Bishop Applauds Coronavirus Vaccines Not Made With Fetal Cells From Babies Killed in Abortions

National   |   Micaiah Bilger   |   Dec 22, 2020   |   11:34AM   |   Washington, DC

Catholic Church leaders are educating the public about the ethical concerns with coronavirus vaccines that were developed with cell lines created from aborted babies and one Catholic bishop has weighed in with his own thoughts.

On Monday, the Vatican released a statement emphasizing that while abortion is evil, it is not wrong to be vaccinated because the act “does not constitute formal cooperation with the abortion from which the cells used in production of the vaccines derive.”

Bishop David Konderla of the Diocese of Tulsa and Eastern Oklahoma expressed similar thoughts in an interview with News On 6.

“Many of the vaccines that are created today use either in their testing phase or in their production phase or sometimes even in both, cell lines derived in labs from an aborted fetus decades ago,” Bishop Konderla said.  “For people of conscience who understand abortion to be a great evil, there’s a concern about cooperating with that evil.”

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Here’s more from the report:

Bishop Konderla said connections aside, getting vaccinated is in no way condoning an abortion, and said he’ll probably get the vaccine.

“The good that we’re seeking is the elimination of a pandemic and so we have a serious moral duty to seek that common good,” Bishop Konderla said.

A number of leading pro-life and religious organizations, including the U.S. Conference of Catholic Bishops, have warned people about the unethical production of the AstraZeneca vaccine. They did suggest that two others from Pfizer and Moderna are morally permissible.

Pfizer and Moderna developed their vaccines using genetic sequencing on computers instead of making it with fetal cells whereas AstraZeneca made its vaccine using fetal cells from aborted babies. All three vaccines employed some testing using derivative cells from the HEK line.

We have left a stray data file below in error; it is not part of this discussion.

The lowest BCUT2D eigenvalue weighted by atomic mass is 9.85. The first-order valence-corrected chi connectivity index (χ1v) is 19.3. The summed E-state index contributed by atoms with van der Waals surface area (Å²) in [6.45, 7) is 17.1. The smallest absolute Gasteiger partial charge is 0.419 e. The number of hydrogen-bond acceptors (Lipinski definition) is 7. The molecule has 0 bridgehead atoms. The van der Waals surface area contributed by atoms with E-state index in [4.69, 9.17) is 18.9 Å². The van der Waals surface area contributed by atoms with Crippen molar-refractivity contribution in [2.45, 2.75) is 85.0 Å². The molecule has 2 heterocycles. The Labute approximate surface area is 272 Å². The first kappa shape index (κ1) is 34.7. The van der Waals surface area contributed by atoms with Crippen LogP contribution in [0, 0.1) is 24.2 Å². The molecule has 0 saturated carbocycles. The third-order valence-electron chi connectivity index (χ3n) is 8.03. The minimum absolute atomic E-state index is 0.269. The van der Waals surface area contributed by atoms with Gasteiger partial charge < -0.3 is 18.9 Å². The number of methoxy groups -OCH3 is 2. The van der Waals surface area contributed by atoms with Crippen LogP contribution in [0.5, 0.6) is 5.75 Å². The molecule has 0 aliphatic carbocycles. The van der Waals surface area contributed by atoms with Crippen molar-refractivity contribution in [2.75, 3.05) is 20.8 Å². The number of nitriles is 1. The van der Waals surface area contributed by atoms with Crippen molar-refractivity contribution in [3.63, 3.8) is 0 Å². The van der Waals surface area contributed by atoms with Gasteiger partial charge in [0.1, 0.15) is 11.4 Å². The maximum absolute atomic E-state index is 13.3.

According to the Catholic News Agency:

In 1972, a female child was aborted in the Netherlands, and cells from her kidneys were extracted and developed into the cell line now known as “HEK293.” “HEK” stands for “Human Embryonic Kidney.” Cells from the HEK293 line have been commonly used in biologic research since the late 70s.

The vaccinations produced by Pfizer and Moderna did not use HEK293 in their design, development, or production, but did use cells from the line in a confirmatory test, said the bishops. …

Conversely, the vaccine produced by AstraZeneca “should be avoided if there are alternatives available,” said the bishops, as this vaccine is “more morally compromised.”

“The HEK293 cell line was used in the design, development, and production stages of that vaccine, as well as for confirmatory testing,” [the bishops said].

The Charlotte Lozier Institute has a list of the vaccines with information about whether cells from aborted babies were used in testing and/or production.

The list shows that the AstraZeneca vaccine used an abortion-derived cell line in design and development, production and confirmatory lab tests. The Pfizer and Moderna vaccines only used an abortion-derived cell line in some of the confirmatory lab tests.

According to the Charlotte Lozier Institute, some vaccines still in development are being made without any abortion-derived cell lines. It is not clear when they may be available to the public. These include CureVac, which is being developed in Germany, and a Sorrento vaccine being developed in the U.S.

There is disagreement about the currently available vaccines even among Catholic and pro-life leaders. Earlier this month, a group of Catholic bishops from the U.S. and Europe said even vaccines with remote connections to abortion are unethical.

Vaccines can be and are produced with ethical materials, including pluripotent stem cells and tissue from placentas, umbilical cords and amniotic fluid. In 2018, the Trump administration created a $20 million grant to invest in these ethical research alternatives.

It appears that some vaccine producers are listening to pro-lifers’ concerns. In September, the company Sanofi-Pasteur announced plans to produce a new, ethically-developed polio vaccine. The project will replace an older polio vaccine that was developed with cells from an aborted baby, according to the Catholic News Agency. Sanofi-Pasteur is one of the largest vaccine production companies in the world.